According to a new study in the open-access journal Frontiers in Psychology, it is easier for children to recognize sarcasm with greater empathy skills.
Sarcastic language can be difficult to understand for children and they usually begin to recognize sarcasm between ages 6 and 8. However, some children may take long to start understanding sarcasm, with detection improving even through adolescence.
In a new study, Penny Pexman, Juanita Whalen, and Andrew Nicholson looked at empathy specifically as they believed that children must be able to adopt the perspective of the speaker — to understand the speaker’s attitude and emotions in order to understand sarcasm. The researchers said empathy was strongly associated with several aspects of irony comprehension and processing that suggested emotional reasoning abilities are important to development of irony comprehension.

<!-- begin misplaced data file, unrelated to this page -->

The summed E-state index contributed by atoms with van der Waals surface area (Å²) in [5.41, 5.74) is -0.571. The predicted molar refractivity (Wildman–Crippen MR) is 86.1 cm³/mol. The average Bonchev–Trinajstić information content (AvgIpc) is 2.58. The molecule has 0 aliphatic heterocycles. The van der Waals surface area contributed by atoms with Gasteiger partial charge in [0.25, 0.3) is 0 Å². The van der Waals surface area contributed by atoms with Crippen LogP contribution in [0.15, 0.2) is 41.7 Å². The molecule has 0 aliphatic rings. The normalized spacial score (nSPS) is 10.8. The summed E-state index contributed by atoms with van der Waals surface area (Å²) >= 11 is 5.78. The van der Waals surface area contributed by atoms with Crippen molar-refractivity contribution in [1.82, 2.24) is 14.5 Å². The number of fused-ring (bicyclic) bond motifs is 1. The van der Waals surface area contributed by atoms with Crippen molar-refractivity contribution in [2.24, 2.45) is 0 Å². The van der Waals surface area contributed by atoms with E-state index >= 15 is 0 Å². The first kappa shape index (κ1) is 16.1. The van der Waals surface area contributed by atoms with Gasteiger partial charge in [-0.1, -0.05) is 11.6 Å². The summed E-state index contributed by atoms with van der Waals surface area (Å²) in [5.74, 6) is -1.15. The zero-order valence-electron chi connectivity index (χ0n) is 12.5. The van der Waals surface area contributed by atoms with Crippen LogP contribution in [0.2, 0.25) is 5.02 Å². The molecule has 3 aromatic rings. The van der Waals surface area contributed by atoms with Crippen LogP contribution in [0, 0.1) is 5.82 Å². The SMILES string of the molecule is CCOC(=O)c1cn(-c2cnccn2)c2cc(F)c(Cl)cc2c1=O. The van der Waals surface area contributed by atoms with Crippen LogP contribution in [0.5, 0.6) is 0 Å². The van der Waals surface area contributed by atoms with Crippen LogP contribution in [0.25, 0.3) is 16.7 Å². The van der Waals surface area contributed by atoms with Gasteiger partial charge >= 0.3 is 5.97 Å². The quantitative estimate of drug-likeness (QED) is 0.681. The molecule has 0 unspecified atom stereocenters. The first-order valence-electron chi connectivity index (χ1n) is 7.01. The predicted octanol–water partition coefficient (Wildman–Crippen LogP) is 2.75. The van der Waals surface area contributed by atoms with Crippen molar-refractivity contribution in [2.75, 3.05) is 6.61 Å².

“Sarcastic language, especially in unfamiliar forms, is a real challenge for most children,” explains Prof. Pexman. “Even when children did not recognize a remark as sarcastic, there was evidence in their reactions that the children with stronger empathy skills were sensitive to the speaker’s intent.”
“This study helps us understand why some children deal better with this challenge than others and provides new insights about development of this complex aspect of emotion recognition,” adds Pexman. “It also puts us in a better position to help children who are struggling with this challenge.”